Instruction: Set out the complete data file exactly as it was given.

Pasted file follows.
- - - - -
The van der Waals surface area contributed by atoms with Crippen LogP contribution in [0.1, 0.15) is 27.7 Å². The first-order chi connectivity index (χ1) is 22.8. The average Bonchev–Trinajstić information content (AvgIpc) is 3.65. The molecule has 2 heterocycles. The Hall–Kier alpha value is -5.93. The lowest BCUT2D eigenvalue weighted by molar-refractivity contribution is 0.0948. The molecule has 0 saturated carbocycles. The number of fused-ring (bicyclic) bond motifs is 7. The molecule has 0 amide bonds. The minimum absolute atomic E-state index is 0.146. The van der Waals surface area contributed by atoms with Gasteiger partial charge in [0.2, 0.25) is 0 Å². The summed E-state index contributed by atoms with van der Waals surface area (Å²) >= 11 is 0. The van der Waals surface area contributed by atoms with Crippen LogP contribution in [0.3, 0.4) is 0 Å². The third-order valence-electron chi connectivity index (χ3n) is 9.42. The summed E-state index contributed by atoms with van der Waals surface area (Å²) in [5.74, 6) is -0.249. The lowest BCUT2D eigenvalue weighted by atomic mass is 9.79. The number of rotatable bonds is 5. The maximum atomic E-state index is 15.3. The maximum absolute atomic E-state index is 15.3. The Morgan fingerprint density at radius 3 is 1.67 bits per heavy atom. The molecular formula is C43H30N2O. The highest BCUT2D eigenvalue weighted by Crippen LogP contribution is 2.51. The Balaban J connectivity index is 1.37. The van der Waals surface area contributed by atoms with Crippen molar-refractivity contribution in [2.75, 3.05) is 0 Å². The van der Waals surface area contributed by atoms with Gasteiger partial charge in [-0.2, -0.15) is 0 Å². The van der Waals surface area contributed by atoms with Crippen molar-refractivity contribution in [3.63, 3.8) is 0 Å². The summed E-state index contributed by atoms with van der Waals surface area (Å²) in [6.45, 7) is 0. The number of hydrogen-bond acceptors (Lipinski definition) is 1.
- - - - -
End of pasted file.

The van der Waals surface area contributed by atoms with Crippen LogP contribution in [0.1, 0.15) is 27.7 Å². The first-order chi connectivity index (χ1) is 22.8. The average Bonchev–Trinajstić information content (AvgIpc) is 3.65. The molecule has 2 heterocycles. The Hall–Kier alpha value is -5.93. The lowest BCUT2D eigenvalue weighted by molar-refractivity contribution is 0.0948. The molecule has 0 saturated carbocycles. The number of fused-ring (bicyclic) bond motifs is 7. The molecule has 0 amide bonds. The minimum absolute atomic E-state index is 0.146. The van der Waals surface area contributed by atoms with Gasteiger partial charge in [0.2, 0.25) is 0 Å². The summed E-state index contributed by atoms with van der Waals surface area (Å²) >= 11 is 0. The van der Waals surface area contributed by atoms with Crippen LogP contribution in [0.3, 0.4) is 0 Å². The third-order valence-electron chi connectivity index (χ3n) is 9.42. The summed E-state index contributed by atoms with van der Waals surface area (Å²) in [5.74, 6) is -0.249. The lowest BCUT2D eigenvalue weighted by atomic mass is 9.79. The number of rotatable bonds is 5. The maximum atomic E-state index is 15.3. The maximum absolute atomic E-state index is 15.3. The Morgan fingerprint density at radius 3 is 1.67 bits per heavy atom. The molecular formula is C43H30N2O. The highest BCUT2D eigenvalue weighted by Crippen LogP contribution is 2.51. The Balaban J connectivity index is 1.37. The van der Waals surface area contributed by atoms with Crippen molar-refractivity contribution in [2.75, 3.05) is 0 Å². The van der Waals surface area contributed by atoms with Gasteiger partial charge in [-0.2, -0.15) is 0 Å². The van der Waals surface area contributed by atoms with Crippen molar-refractivity contribution in [3.63, 3.8) is 0 Å². The summed E-state index contributed by atoms with van der Waals surface area (Å²) in [6.45, 7) is 0. The number of hydrogen-bond acceptors (Lipinski definition) is 1.